by Phyllis Waggoner
The Weavers Guild of Minnesota (WGM) has long been a presence in the regional and national creative arts community. It is one of the oldest and largest weavers guilds in the country, and the only weavers guild that is a weaving school.
When the WPA/Federal Arts Project christened the Walker Art Center in 1940, Hilma Berglund, weaving instructor at the University of Minnesota, saw an opportunity to join in the movement to support the Arts communities. With the help of WAC education director, Leroy Turner, invitations were mailed to 26 persons who had expressed interest in forming a weavers guild, on February 15, 1940, sixteen weaving enthusiasts showed up. They chose a name, voted Miss Berglund temporary chairman, made plans to draft a constitution and viewed a weaving exhibit borrowed from the Seattle Weavers Guild. Less than a month later, the first official meeting of the Twin Cities Weavers Guild* convened. The constitution was adopted which called for election of officers in May; President: Hilma Berglund, Vice President and Program Chair: Mrs. Linwood Downs, Recording Secretary and Publicity Chair: Mrs. Elinor Minton and Librarian: Florence Willets. The annual membership fee would be $.50. Later in May of 1940, the Guild held its first workshop led by famed weaver/author/teacher, Mary Meigs Atwater.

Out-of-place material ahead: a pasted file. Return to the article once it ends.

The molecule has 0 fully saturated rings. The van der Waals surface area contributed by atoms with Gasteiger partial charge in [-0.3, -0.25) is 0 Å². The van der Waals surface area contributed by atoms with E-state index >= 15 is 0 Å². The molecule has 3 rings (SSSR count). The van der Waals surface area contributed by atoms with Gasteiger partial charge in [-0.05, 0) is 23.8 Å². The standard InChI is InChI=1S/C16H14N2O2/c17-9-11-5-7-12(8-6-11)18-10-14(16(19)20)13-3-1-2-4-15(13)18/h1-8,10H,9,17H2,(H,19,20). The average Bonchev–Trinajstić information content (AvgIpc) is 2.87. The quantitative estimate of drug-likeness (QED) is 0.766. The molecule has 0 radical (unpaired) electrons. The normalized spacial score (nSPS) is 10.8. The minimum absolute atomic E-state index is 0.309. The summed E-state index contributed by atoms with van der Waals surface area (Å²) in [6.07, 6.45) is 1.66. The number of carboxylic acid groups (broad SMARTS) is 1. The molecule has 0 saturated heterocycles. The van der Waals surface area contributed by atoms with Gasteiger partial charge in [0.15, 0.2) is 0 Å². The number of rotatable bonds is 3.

The Minnesota State Fair invited the Guild to exhibit and demonstrate in the Creative Activities building in 1952, and it has continued to be a favorite community outreach to this day. In 1955, after many nomadic years of carting its library to various meeting venues, the Guild found a permanent location at the Minneapolis YWCA. Since then it has moved four times, today it is housed at the Textile Center, where the combined library of the Weavers Guild and the TC guilds is the largest Textile Library in the country. The three WGM classrooms contain a wide range of looms and spinning equipment as well as yarn and books for sale.
The story of the Weavers Guild of Minnesota and its mission statement Preserving and Advancing the Arts of Weaving, Spinning and Dyeing is a strong affirmation of the founders vision.